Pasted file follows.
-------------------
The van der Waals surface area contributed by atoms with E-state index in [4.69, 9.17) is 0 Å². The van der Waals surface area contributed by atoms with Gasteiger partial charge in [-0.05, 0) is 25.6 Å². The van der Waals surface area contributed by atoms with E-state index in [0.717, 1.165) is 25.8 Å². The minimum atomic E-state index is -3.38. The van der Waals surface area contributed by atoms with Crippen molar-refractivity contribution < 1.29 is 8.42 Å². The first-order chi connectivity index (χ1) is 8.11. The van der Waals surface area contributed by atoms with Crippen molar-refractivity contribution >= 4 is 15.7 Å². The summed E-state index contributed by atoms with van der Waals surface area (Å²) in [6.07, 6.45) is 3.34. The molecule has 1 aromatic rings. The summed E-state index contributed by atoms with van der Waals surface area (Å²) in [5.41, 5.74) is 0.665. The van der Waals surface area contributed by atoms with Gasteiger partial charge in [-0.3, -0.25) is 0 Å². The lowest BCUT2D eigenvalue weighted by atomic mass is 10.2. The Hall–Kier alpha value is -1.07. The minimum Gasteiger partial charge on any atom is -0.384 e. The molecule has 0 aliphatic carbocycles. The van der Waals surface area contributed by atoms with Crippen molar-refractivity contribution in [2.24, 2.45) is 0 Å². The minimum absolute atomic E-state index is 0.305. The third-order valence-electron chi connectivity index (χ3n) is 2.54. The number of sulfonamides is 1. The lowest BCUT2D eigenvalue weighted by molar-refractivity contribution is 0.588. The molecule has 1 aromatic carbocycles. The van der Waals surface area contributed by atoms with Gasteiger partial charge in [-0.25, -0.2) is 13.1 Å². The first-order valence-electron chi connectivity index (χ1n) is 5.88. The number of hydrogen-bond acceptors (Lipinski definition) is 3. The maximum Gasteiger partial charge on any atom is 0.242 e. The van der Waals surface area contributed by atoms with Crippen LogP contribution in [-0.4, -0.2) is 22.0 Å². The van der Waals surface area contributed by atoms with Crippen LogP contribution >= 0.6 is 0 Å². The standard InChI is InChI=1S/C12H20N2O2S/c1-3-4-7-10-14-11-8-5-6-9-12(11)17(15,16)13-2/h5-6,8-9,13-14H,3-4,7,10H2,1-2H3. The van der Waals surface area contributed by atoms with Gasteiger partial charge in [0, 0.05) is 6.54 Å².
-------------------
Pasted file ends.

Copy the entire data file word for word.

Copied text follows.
The van der Waals surface area contributed by atoms with E-state index in [4.69, 9.17) is 0 Å². The van der Waals surface area contributed by atoms with Gasteiger partial charge in [-0.05, 0) is 25.6 Å². The van der Waals surface area contributed by atoms with E-state index in [0.717, 1.165) is 25.8 Å². The minimum atomic E-state index is -3.38. The van der Waals surface area contributed by atoms with Crippen molar-refractivity contribution < 1.29 is 8.42 Å². The first-order chi connectivity index (χ1) is 8.11. The van der Waals surface area contributed by atoms with Crippen molar-refractivity contribution >= 4 is 15.7 Å². The summed E-state index contributed by atoms with van der Waals surface area (Å²) in [6.07, 6.45) is 3.34. The molecule has 1 aromatic rings. The summed E-state index contributed by atoms with van der Waals surface area (Å²) in [5.41, 5.74) is 0.665. The van der Waals surface area contributed by atoms with Gasteiger partial charge in [-0.3, -0.25) is 0 Å². The lowest BCUT2D eigenvalue weighted by atomic mass is 10.2. The Hall–Kier alpha value is -1.07. The minimum Gasteiger partial charge on any atom is -0.384 e. The molecule has 0 aliphatic carbocycles. The van der Waals surface area contributed by atoms with Crippen molar-refractivity contribution in [2.24, 2.45) is 0 Å². The minimum absolute atomic E-state index is 0.305. The third-order valence-electron chi connectivity index (χ3n) is 2.54. The number of sulfonamides is 1. The lowest BCUT2D eigenvalue weighted by molar-refractivity contribution is 0.588. The molecule has 1 aromatic carbocycles. The van der Waals surface area contributed by atoms with Gasteiger partial charge in [-0.25, -0.2) is 13.1 Å². The first-order valence-electron chi connectivity index (χ1n) is 5.88. The number of hydrogen-bond acceptors (Lipinski definition) is 3. The maximum Gasteiger partial charge on any atom is 0.242 e. The van der Waals surface area contributed by atoms with Crippen LogP contribution in [-0.4, -0.2) is 22.0 Å². The van der Waals surface area contributed by atoms with Crippen LogP contribution >= 0.6 is 0 Å². The standard InChI is InChI=1S/C12H20N2O2S/c1-3-4-7-10-14-11-8-5-6-9-12(11)17(15,16)13-2/h5-6,8-9,13-14H,3-4,7,10H2,1-2H3. The van der Waals surface area contributed by atoms with Gasteiger partial charge in [0, 0.05) is 6.54 Å².